Year in review: The most troubling immigration trends
Congress failed to enact any meaningful immigration legislation this year, leaving in place a woefully flawed system. Sure, it's a vexing issue. But ignoring the problem only makes matters worse. Here are five troubling trends:
1. Frustration has led to a patchwork of state laws. Florida, Georgia, South Carolina and Utah all enacted local fixes to a federal problem. But Alabama's approach was by far the most controversial. That state's tough law requires that police check the immigration status of anyone they stop or arrest if they believe the person is in the country illegally. Federal courts stepped in earlier this year and blocked key provisions, including one that targeted children by requiring school officials to check the immigration status of students and another that made it a crime to harbor or transport undocumented immigrants. But the legal battle over whether state laws intrude on the federal government’s lone authority to regulate immigration is likely to continue well into next year.
2. U.S. growers were again left to decide whether to face federal sanctions for hiring illegal workers or lose crops. An estimated 70% of all agricultural workers in the nation are here illegally. That’s been the case for decades, yet federal lawmakers provided little relief and instead offered up the same old answers: A guest worker program with too few protections and too many rules for employers. The failure to enact any significant reforms has cost growers in states like Alabama and Georgia. New laws in those states have chased out farmworkers who fear being deported. And few legal immigrants or U.S. citizens have stepped in to replace them.
3. The GOP adopted a border enforcement-only approach to immigration just in time for election season. Republican presidential hopefuls, with one exception (Newt Gingrich), have refused to discuss any comprehensive fixes, insisting that the Obama administration has failed to crack down on illegal immigration. Never mind that enforcement efforts are at historically high levels along the border. Or that U.S. Customs and Border Protection statistics indicate that arrests and illegal crossings at the southern border dipped to record low levels last year. And that the Obama administration has deported more than 1 million undocumented and legal immigrants convicted of crimes over the past three years. For now, Republicans insist that the only fix worth backing is more fences and boots at the border.
4. Federal programs increasingly rely on state and local police to help enforce immigration laws. This year, the Department of Homeland Security expanded Secure Communities, a controversial fingerprint-sharing enforcement tool into 43 states. Launched in 2008, the program requires police to submit the fingerprints of anyone arrested and booked to the FBI and immigration officials. Secure Communities, however, isn’t delivering. More than half of the 148,841 immigrants deported as of October had either no criminal conviction or minor ones. And last month, three U.S. citizens were detained in Los Angeles because they were mistakenly identified as deportable. Some current and retired police chiefs have also raised raising concerns about participating in such programs. They say the efforts thwart police officers' ability to secure the cooperation of residents in immigrant communities who fear any contact with law enforcement might lead to deportation proceedings. That’s a concern that former Los Angeles Police Chief William J. Bratton raised in 2009 when he argued against the LAPD taking on a greater role in reporting immigrants to federal authorities. Criminals are the "biggest benefactors when immigrants fear police," he wrote.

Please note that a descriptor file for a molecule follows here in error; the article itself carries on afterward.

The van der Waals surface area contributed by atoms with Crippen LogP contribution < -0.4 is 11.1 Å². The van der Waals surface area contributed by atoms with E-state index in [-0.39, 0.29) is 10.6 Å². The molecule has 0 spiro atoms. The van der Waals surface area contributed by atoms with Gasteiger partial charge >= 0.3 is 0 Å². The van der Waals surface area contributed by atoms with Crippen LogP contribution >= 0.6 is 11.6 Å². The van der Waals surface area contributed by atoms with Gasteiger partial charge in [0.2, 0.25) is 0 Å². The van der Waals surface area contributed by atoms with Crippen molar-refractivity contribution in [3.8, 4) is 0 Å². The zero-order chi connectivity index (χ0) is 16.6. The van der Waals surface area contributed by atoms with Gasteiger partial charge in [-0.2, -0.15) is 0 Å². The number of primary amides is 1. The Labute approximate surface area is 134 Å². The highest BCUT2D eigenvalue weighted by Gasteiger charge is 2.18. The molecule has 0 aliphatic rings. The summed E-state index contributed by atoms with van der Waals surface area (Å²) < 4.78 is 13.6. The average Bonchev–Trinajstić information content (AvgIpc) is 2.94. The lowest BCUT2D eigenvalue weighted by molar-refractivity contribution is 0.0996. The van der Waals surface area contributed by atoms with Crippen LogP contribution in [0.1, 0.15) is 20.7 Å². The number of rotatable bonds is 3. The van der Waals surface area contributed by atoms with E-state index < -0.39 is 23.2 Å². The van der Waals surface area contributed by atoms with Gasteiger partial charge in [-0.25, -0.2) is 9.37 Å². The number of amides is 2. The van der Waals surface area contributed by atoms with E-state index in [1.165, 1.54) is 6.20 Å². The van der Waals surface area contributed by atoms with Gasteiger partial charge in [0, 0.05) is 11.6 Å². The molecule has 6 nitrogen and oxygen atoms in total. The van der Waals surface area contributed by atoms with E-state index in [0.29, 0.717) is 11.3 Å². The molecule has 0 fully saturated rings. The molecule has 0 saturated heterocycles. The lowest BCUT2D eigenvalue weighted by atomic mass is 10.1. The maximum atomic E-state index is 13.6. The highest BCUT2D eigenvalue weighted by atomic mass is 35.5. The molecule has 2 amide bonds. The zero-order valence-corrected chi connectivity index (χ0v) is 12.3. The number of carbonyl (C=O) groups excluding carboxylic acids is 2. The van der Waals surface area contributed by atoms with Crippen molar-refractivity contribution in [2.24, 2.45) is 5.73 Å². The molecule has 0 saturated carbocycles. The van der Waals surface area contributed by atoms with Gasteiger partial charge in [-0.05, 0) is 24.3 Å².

5. The current system for issuing visas and green cards is hurting America’s ability to stay competitive. Consider what Facebook Chief Operating Officer Sheryl Sandberg said just a few months back. Sandberg suggested that officials aren’t doing enough to retain foreign students who earn postgraduate degrees in math and science from U.S. universities. She's not the only one who thinks the system needs to be changed. Business leaders and New York Mayor Michael Bloomberg expressed similar concerns and said more ought to be done to keep the best and the brightest working in this country.
YEAR IN REVIEW:
Photo: People rallied against House Bill 56 at the Alabama Capitol on Dec. 17. Credit: Lloyd Gallman / Associated Press